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First Listen: Clap Your Hands Say Yeah, 'Hysterical'

Clap Your Hands Say Yeah's new album, Hysterical, comes out Sept. 20. (Pieter M. van Hattem)closemore
Clap Your Hands Say Yeah's new album, Hysterical, comes out Sept. 20. (Pieter M. van Hattem)

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Clap Your Hands Say Yeah is about to release some of the best songs of its career. That's wonderful, because I never thought I'd hear from the band again.

For those too young to remember, Clap Your Hands Say Yeah became a victim of its DIY success. It made an exuberant, infectious debut album in 2005, and in lieu of signing to a label, the group mailed copies out of bassist Tyler Sargent's apartment. The album became wildly popular thanks to word of mouth — it was a perfect storm of irresistible music and adept online networking.

But many began to dismiss Clap Your Hands Say Yeah's success as mere hype. By the time album No. 2 came along in 2007, the band's sound had taken on a childish, belligerent nature that proved self-destructive. Some Loud Thunder had good songs deep inside it, but there was a bit of a middle-finger attitude that didn't suit the music. The album did merely okay.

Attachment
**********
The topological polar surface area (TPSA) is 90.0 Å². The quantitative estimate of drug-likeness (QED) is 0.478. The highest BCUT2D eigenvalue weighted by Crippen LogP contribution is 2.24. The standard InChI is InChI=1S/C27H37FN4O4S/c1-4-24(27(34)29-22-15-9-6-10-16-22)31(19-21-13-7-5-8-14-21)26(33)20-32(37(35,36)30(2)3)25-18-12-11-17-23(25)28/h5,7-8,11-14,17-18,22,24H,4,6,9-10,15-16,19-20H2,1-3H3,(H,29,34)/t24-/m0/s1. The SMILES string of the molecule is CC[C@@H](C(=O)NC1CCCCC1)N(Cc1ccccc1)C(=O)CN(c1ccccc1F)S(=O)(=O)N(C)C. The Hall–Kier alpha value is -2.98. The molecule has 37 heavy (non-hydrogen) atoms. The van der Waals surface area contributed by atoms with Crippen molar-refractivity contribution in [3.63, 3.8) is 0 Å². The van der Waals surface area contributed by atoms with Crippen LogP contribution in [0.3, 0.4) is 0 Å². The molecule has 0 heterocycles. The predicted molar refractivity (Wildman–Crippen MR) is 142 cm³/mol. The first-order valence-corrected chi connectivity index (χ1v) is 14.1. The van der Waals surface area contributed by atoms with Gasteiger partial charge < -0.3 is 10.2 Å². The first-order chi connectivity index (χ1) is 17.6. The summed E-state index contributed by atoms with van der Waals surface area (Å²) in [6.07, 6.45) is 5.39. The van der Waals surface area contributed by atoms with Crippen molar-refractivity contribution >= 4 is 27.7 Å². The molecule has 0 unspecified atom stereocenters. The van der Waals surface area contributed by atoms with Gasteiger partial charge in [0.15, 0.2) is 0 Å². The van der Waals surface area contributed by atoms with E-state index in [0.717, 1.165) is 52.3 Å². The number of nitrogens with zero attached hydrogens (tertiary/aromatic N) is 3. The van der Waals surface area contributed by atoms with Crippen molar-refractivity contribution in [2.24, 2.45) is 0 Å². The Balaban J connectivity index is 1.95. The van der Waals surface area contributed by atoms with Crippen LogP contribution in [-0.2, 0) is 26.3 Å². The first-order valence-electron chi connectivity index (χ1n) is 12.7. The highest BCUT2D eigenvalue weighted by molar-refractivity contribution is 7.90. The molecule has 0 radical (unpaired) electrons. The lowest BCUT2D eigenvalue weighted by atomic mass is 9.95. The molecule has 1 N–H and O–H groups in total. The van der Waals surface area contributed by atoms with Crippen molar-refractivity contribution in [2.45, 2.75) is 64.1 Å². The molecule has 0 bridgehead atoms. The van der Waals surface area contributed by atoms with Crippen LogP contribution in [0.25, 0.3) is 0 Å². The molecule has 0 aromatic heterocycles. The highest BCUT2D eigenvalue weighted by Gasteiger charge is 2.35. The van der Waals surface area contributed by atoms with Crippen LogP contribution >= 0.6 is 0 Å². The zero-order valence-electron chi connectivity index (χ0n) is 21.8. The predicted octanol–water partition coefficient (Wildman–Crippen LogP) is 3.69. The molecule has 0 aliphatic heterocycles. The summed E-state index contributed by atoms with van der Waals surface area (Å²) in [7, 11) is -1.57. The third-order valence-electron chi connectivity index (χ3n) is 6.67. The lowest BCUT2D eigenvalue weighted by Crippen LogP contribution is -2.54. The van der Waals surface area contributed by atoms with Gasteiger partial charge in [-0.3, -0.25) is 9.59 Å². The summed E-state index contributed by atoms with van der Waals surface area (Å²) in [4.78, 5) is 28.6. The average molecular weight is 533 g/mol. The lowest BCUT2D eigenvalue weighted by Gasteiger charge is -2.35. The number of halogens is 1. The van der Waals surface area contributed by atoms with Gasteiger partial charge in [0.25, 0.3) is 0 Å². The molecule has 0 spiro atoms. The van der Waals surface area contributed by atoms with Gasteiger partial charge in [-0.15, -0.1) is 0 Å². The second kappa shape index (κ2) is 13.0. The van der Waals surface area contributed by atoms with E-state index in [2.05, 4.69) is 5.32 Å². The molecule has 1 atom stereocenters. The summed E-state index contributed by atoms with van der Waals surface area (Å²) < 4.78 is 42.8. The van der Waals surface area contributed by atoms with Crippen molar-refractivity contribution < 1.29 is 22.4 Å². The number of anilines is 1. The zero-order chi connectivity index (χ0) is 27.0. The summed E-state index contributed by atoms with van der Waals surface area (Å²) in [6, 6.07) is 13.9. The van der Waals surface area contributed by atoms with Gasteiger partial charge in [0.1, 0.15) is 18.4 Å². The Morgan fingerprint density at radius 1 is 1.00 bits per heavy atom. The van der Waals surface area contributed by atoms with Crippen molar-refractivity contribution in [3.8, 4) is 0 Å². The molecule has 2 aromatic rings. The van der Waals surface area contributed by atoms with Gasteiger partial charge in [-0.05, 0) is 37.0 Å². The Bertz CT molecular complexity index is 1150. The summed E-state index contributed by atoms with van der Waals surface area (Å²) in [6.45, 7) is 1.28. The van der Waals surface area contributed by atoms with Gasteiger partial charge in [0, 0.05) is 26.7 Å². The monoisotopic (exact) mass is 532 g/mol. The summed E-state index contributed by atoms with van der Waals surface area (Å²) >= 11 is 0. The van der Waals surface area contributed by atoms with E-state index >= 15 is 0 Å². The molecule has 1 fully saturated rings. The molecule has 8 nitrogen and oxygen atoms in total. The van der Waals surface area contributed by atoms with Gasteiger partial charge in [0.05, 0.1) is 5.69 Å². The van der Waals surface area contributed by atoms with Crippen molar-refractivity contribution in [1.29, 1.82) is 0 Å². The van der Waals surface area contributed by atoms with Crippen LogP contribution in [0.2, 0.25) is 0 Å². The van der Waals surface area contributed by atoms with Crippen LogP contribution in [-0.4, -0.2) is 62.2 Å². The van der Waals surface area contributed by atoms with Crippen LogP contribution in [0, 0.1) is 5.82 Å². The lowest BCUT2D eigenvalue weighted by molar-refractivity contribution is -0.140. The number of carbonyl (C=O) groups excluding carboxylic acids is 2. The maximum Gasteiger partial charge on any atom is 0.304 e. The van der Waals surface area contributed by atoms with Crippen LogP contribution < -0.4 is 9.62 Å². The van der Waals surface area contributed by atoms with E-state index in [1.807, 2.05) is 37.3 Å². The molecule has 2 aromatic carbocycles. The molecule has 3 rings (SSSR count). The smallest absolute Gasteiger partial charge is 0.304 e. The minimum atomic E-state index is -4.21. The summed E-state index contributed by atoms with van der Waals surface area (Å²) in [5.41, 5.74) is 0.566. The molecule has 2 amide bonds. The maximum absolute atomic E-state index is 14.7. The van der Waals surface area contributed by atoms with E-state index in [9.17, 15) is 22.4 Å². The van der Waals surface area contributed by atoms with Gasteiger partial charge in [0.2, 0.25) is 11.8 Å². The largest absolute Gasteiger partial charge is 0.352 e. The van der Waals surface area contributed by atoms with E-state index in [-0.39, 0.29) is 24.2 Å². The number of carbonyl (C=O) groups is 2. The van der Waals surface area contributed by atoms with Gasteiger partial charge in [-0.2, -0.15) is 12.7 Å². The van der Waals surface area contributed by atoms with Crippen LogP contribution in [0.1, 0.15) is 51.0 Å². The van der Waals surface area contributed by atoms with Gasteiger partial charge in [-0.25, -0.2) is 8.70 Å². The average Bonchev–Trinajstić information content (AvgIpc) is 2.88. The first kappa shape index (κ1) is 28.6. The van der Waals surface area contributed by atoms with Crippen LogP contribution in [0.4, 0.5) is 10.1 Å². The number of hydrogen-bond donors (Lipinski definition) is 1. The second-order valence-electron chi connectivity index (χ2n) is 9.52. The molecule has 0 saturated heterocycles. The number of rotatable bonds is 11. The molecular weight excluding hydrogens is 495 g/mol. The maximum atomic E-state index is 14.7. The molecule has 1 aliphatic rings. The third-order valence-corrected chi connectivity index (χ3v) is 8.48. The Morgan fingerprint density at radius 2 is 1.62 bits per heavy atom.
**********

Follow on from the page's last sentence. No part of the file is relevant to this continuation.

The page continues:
In the two-year release cycle that seems to permeate the land of small bands, 2009 marked the due date for album No. 3. Clap Your Hands got together to do just that — but it didn't jell, and the group's members went their separate ways without a new record. Singer Alec Ounsworth made some good solo stuff, and other members embarked on some extracurricular musical activities. In other words, they all grew up a bit. In that growing, they began to appreciate their own band anew, and reconvened to make the record you're hearing now.

Hysterical balances the exuberance of the band's first album with beauty and reflection, most notably in "In a Motel" and "Adams Plane." But it wouldn't be a Clap Your Hands Say Yeah record without that bounce; that "grab your buddy and dance with unhinged joy" emotion that's all over Hysterical. It's feeling I thought we'd lost, but that the band has once again found, just in time.

Copyright NPR 2016.

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